A U.N.-backed tribunal has launched its second trial of leaders of Cambodia’s once-notorious Khmer Rouge regime, with prosecutors accusing them of overseeing mass slave camps, forced evictions, torture, and executions.
The defendants who went on trial Monday were Khmer Rouge leader Pol Pot’s second-in-command Nuon Chea, 84, head of state Khieu Samphan, 79, and foreign minister Ieng Sary, 86.
Ieng Sary’s wife Ieng Thirith, 78, who was minister for social affairs, was ruled unfit to stand trial last week due to health concerns.
All three have denied charges of genocide, crimes against humanity, and war crimes allegedly committed during the Khmer Rouge's 1975-79 rule of Cambodia, during which an estimated 1.7 million people died in what has been known as the “Killing Fields.”
International co-prosecutor Andrew Cayley told the Extraordinary Chambers in the Courts of Cambodia (ECCC), which the U.N. tribunal is officially called, that the injustices committed under the Khmer Rouge regime, during which one in four Cambodians was killed, had “no parallel in the modern era.”
Cayley said the defendants maintained “exacting, minute, and obsessive control” over life and that evidence showed “their knowledge of the ongoing crimes being committed on their instructions and in their names.”
The prosecution said the defendants were guilty of five specific crimes: the forced movement of the urban population to rural areas; the enslavement of the population; the use of violence to eliminate enemies; the targeting of specific groups including Buddhist monks, Cham Muslims, and ethnic Vietnamese; and the use of forced marriage to increase the population.
Cayley said that the men had worked with Pol Pot, who died in 1998 before he could be brought to justice, in a concerted strategy to brutalize the nation.
Campaign of genocide
Cambodian co-prosecutor Chea Lang told the tribunal that the Khmer Rouge had run the country as “a massive slave camp, turning the entire nation into a prison.”
She said that the regime had specifically targeted the Cham Muslim minority during a campaign of genocide that included ethnic Vietnamese and Buddhist monks.
“The massacres were planned by and reported to the highest echelons of the [Khmer Rouge],” Chea Leang said.
She said that cadres who carried out the killings were acting “strictly within the orders and policies of the accused,” and that the leaders were informed of what was being done.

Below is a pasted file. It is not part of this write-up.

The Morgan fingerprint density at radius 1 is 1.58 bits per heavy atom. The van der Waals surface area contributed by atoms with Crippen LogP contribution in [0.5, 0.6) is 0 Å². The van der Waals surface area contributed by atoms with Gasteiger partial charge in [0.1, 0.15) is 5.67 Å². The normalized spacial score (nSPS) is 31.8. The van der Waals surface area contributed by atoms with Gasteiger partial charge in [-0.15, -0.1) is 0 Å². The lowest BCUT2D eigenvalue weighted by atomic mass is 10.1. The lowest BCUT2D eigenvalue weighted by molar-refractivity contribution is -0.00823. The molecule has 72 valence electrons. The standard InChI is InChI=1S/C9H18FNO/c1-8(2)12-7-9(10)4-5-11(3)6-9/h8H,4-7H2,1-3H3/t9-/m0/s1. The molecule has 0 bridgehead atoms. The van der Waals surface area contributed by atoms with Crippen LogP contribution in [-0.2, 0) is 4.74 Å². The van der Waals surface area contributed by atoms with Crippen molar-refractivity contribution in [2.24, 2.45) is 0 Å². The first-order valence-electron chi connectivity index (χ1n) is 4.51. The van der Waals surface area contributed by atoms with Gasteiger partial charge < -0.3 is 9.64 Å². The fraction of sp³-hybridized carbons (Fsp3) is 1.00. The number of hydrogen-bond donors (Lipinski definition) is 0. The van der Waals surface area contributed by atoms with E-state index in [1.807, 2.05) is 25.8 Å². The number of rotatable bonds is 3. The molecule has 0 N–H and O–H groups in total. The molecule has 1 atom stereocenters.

The prosecution will continue through Tuesday, at which point the defense will take the floor. Evidence will be presented beginning Dec. 5.
Some 4,000 civil parties are involved in the proceedings as victims of crimes allegedly perpetrated by the defendants.
The opening of the second trial marks the latest development in a complex case which seeks justice for some the many Cambodians who died during the Khmer Rouge era. The tribunal has been dogged by allegations of corruption and inefficiency since it was established seven years ago.
Last month, Siegfried Blunk, the tribunal's international co-investigating judge, resigned citing interference by Hun Sen's government, though several rights groups and Khmer Rouge victims had earlier demanded he step down for “bowing to political pressure” in his handling of the trial process.
Rowan Downing and Katinka Lahuis, the two international judges on a tribunal chamber that rules on disputes while a case is still under investigation, had listed a string of questionable actions by Blunk and his Cambodian counterpart You Bunleng in a 12-page minority decision.
Downing and Lahuis said the two had backdated documents, inexplicably refused to recognize civil-party lawyers, prevented civil-party lawyers from accessing the case file despite repeated requests and, in so doing, denied victims the “fundamental right to legal representation.”
They also suggested that the Office of the Co-Investigating Judges had made many mistakes under the management of Blunk and You and should reconsider the two judges’ rejection of a civil party application by New Zealand national Robert Hamill.
Hamill’s brother was said to have been tortured and murdered by the Khmer Rouge in 1978.
The U.N. Undersecretary General for Legal Affairs, Patricia O'Brien, visited Cambodia last month and urged the government to "refrain from interfering in any way whatsoever with the judicial process."
Prime Minister Hun Sen’s government has repeatedly denied any interference in the tribunal proceedings.
The ECCC has so far completed just one trial which led to the jailing last year of former Khmer Rouge prison chief Kaing Guek Eav, also known as Duch, for 30 years for overseeing the deaths of thousands of people. His case is now under appeal.
In September, the court divided the case against surviving Khmer Rouge leaders into a series of smaller cases in order to speed up proceedings.
Many of the defendants are elderly and infirm, and observers fear that not all of them will live to see a verdict.
Hun Sen, himself a former Khmer Rouge cadre, and other Cambodian officials have often expressed opposition to any further prosecutions in the tribunal beyond the second trial.
Many do not expect the third and fourth cases to proceed.
Reported by RFA’s Khmer service. Translated by Samean Yun. Written in English by Joshua Lipes.